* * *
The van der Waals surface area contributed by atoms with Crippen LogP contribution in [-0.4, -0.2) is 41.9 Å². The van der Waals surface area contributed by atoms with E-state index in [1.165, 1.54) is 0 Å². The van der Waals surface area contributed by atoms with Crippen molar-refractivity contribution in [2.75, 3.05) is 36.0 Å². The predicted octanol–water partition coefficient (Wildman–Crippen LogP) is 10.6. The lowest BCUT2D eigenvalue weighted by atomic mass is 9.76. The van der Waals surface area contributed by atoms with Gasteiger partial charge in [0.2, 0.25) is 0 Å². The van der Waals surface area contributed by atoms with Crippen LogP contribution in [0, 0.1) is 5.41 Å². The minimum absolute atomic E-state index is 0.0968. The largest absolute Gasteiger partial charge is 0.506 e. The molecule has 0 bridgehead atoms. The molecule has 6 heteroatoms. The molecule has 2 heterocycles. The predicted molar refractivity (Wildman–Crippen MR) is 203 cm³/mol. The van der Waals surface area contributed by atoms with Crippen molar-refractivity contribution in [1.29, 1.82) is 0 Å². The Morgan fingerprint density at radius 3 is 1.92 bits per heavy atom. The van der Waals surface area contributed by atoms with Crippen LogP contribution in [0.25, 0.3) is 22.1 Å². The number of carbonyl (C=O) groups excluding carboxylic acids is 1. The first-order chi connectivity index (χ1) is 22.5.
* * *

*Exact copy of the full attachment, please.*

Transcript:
The van der Waals surface area contributed by atoms with Crippen LogP contribution in [-0.4, -0.2) is 41.9 Å². The van der Waals surface area contributed by atoms with E-state index in [1.165, 1.54) is 0 Å². The van der Waals surface area contributed by atoms with Crippen molar-refractivity contribution in [2.75, 3.05) is 36.0 Å². The predicted octanol–water partition coefficient (Wildman–Crippen LogP) is 10.6. The lowest BCUT2D eigenvalue weighted by atomic mass is 9.76. The van der Waals surface area contributed by atoms with Gasteiger partial charge in [0.2, 0.25) is 0 Å². The van der Waals surface area contributed by atoms with Crippen LogP contribution in [0, 0.1) is 5.41 Å². The minimum absolute atomic E-state index is 0.0968. The largest absolute Gasteiger partial charge is 0.506 e. The molecule has 0 bridgehead atoms. The molecule has 6 heteroatoms. The molecule has 2 heterocycles. The predicted molar refractivity (Wildman–Crippen MR) is 203 cm³/mol. The van der Waals surface area contributed by atoms with Crippen molar-refractivity contribution in [1.29, 1.82) is 0 Å². The Morgan fingerprint density at radius 3 is 1.92 bits per heavy atom. The van der Waals surface area contributed by atoms with Crippen LogP contribution in [0.25, 0.3) is 22.1 Å². The number of carbonyl (C=O) groups excluding carboxylic acids is 1. The first-order chi connectivity index (χ1) is 22.5.